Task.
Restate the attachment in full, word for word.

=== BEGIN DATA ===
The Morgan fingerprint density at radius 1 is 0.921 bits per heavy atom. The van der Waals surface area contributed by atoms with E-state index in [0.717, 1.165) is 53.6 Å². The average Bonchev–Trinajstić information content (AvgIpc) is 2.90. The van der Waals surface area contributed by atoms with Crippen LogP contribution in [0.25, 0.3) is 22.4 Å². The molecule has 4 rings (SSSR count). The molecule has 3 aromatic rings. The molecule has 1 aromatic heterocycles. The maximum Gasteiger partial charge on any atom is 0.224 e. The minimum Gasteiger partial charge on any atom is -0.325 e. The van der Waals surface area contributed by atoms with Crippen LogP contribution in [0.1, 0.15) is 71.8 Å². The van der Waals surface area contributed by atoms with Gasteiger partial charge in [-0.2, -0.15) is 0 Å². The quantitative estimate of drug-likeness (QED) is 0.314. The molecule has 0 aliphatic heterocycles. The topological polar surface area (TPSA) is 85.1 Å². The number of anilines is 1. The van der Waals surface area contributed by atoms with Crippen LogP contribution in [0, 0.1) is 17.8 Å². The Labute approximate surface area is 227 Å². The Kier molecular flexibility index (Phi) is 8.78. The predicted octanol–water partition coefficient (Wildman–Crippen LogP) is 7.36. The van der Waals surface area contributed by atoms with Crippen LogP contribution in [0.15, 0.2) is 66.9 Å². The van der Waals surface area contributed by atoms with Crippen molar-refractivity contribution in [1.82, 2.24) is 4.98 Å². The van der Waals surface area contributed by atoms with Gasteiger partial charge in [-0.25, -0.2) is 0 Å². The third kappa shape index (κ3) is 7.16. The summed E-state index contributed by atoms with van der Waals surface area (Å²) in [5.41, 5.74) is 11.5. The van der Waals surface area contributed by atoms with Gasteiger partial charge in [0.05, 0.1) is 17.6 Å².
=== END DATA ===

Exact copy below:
The Morgan fingerprint density at radius 1 is 0.921 bits per heavy atom. The van der Waals surface area contributed by atoms with E-state index in [0.717, 1.165) is 53.6 Å². The average Bonchev–Trinajstić information content (AvgIpc) is 2.90. The van der Waals surface area contributed by atoms with Crippen LogP contribution in [0.25, 0.3) is 22.4 Å². The molecule has 4 rings (SSSR count). The molecule has 3 aromatic rings. The molecule has 1 aromatic heterocycles. The maximum Gasteiger partial charge on any atom is 0.224 e. The minimum Gasteiger partial charge on any atom is -0.325 e. The van der Waals surface area contributed by atoms with Crippen LogP contribution in [0.1, 0.15) is 71.8 Å². The van der Waals surface area contributed by atoms with Gasteiger partial charge in [-0.2, -0.15) is 0 Å². The quantitative estimate of drug-likeness (QED) is 0.314. The molecule has 0 aliphatic heterocycles. The topological polar surface area (TPSA) is 85.1 Å². The number of anilines is 1. The van der Waals surface area contributed by atoms with Crippen LogP contribution in [0, 0.1) is 17.8 Å². The Labute approximate surface area is 227 Å². The Kier molecular flexibility index (Phi) is 8.78. The predicted octanol–water partition coefficient (Wildman–Crippen LogP) is 7.36. The van der Waals surface area contributed by atoms with Crippen LogP contribution in [0.15, 0.2) is 66.9 Å². The van der Waals surface area contributed by atoms with Crippen molar-refractivity contribution in [1.82, 2.24) is 4.98 Å². The van der Waals surface area contributed by atoms with Gasteiger partial charge in [-0.25, -0.2) is 0 Å². The third kappa shape index (κ3) is 7.16. The summed E-state index contributed by atoms with van der Waals surface area (Å²) in [5.41, 5.74) is 11.5. The van der Waals surface area contributed by atoms with Gasteiger partial charge in [0.05, 0.1) is 17.6 Å².